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CBS News - Father Boniface Ramsey: "Virtually everyone knew"

23. aug. 2018

21. aug. 2018
A New York City priest says he warned senior Catholic officials about Cardinal Theodore McCarrick, who has been suspended over claims he sexually abused seminary students and an altar boy. Cardinal Sean O'Malley of Boston apologized Monday night for brushing the allegations against McCarrick aside. Only on "CBS This Morning," Father Boniface Ramsey tells how he repeatedly complained about the retired archbishop of Washington. Nikki Battiste reports.

CBS News - 21. aug:

"Virtually everyone knew": Priest says he repeatedly complained about Cardinal McCarrick

A New York City priest says he warned senior Roman Catholic officials about Cardinal Theodore McCarrick, who was suspended last month over claims he sexually abused seminary students and an altar boy. Cardinal Sean O'Malley, of Boston, apologized Monday night for brushing aside the allegations against McCarrick. Father Boniface Ramsey told CBS News' Nikki Battiste he repeatedly complained about the now retired archbishop of Washington, D.C.

O'Malley's admission is all the more startling because he is perhaps the pope's most trusted adviser on stopping sex abuse. He says he had no idea someone had complained about McCarrick and that he never saw that letter. Father Ramsey says he first heard about McCarrick's disturbing behavior as early as 1986, when he was archbishop of Newark.

"I had the impression that virtually everyone knew about it," Ramsey said. "Archbishop McCarrick was inviting seminarians to his beach house. … There were five beds … and there were six people. Archbishop McCarrick arranged it in such a way that somebody would join him in his bed."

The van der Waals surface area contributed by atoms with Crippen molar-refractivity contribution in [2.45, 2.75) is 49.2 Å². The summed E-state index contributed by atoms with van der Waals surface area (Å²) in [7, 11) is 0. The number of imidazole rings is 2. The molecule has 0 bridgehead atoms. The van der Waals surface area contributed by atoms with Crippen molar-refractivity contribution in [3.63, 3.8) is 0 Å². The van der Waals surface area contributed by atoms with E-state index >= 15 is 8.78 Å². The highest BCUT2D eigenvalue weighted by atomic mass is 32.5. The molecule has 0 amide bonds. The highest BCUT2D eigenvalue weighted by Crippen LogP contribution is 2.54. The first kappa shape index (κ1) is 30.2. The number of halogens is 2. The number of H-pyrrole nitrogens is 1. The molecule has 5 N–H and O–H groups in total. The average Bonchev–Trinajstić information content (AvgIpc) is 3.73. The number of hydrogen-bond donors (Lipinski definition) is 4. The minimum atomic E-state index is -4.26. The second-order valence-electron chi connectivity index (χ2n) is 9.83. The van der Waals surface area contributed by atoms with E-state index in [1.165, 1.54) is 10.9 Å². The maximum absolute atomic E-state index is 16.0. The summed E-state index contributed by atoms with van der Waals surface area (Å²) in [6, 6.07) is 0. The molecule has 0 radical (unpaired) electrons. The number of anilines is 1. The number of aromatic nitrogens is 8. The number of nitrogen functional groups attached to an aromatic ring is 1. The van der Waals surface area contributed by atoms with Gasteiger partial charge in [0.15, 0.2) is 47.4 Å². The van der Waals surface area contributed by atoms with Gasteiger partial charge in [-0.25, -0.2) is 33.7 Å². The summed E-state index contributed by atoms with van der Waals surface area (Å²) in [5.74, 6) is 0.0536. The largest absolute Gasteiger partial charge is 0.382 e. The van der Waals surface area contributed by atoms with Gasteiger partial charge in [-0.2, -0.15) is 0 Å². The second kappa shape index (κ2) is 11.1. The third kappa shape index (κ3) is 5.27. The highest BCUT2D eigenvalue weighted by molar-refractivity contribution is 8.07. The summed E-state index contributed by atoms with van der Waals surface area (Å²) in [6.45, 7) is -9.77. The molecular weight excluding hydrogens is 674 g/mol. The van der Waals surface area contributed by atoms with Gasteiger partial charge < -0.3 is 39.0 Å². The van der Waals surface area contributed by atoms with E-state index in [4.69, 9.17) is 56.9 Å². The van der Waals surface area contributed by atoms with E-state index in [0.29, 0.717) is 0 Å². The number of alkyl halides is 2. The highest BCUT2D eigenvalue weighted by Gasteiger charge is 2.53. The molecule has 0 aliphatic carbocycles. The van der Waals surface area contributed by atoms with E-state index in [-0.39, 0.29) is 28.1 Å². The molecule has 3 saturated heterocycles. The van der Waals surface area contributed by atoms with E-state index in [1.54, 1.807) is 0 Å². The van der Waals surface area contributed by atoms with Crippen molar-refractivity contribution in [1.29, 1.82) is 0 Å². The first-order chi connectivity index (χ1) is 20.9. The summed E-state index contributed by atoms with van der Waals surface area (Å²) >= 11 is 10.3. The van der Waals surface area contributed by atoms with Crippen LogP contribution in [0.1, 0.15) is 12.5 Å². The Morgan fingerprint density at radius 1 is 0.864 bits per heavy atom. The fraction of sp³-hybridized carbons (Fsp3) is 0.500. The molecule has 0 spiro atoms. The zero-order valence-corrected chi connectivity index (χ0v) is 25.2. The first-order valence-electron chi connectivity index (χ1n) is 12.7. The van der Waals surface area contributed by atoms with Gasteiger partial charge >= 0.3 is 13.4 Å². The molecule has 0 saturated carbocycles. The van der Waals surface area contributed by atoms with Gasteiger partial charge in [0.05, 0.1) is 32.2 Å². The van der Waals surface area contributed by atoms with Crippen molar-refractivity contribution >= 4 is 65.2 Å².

Ramsey, now a priest in New York City, wrote a letter in June 2015 to Cardinal O'Malley, who had just been appointed by Pope Francis to lead a commission to protect children from sex abuse.

Ramsey wrote, "Some of these stories were not presented to me as mere rumors but were told to me by persons directly involved."

"The response that I got was from his secretary, which said that this really does not fall under our jurisdiction," Ramsey said. 

Last night, Cardinal O'Malley said that was a mistake. "In restrospect," he said, "I should have seen that letter precisely because it made assertions about the behavior of an archbishop in the church."

17. aug. 2018
There is a push for new investigations after a scathing grand jury report detailed alleged sex abuse by more than 300 Catholic priests in Pennsylvania. The Vatican broke its silence Thursday and called for abusers and enablers to be held accountable, adding "the church must learn hard lessons from its past." Nikki Battiste reports.

O'Malley told "CBS This Morning" co-host Norah O'Donnell in 2014 that the church took sex abuse complaints seriously.

"Certainly, the Holy Father is very, very aware of that and very committed to zero tolerance and responding in a proper way," O'Malley said.

On Monday, the pope once again apologized to survivors. "The heart-wrenching pain of these victims, which cries out to heaven, was long ignored," Pope Francis said. "But their outcry was more powerful than all the measures meant to silence it."

Father Ramsey told us he brought his concerns about McCarrick to the Vatican's attention in 2000, 15 years before he went to O'Malley. McCarrick responded to the allegations saying he maintains his innocence.

On Monday, embattled Cardinal Donald Wuerl – who was at the center of last week's explosive Pennsylvania grand jury report – met privately in Washington with priests on his archdiocese's advisory group. Wuerl was accused of shielding 32 predatory priests when he was bishop of Pittsburgh.

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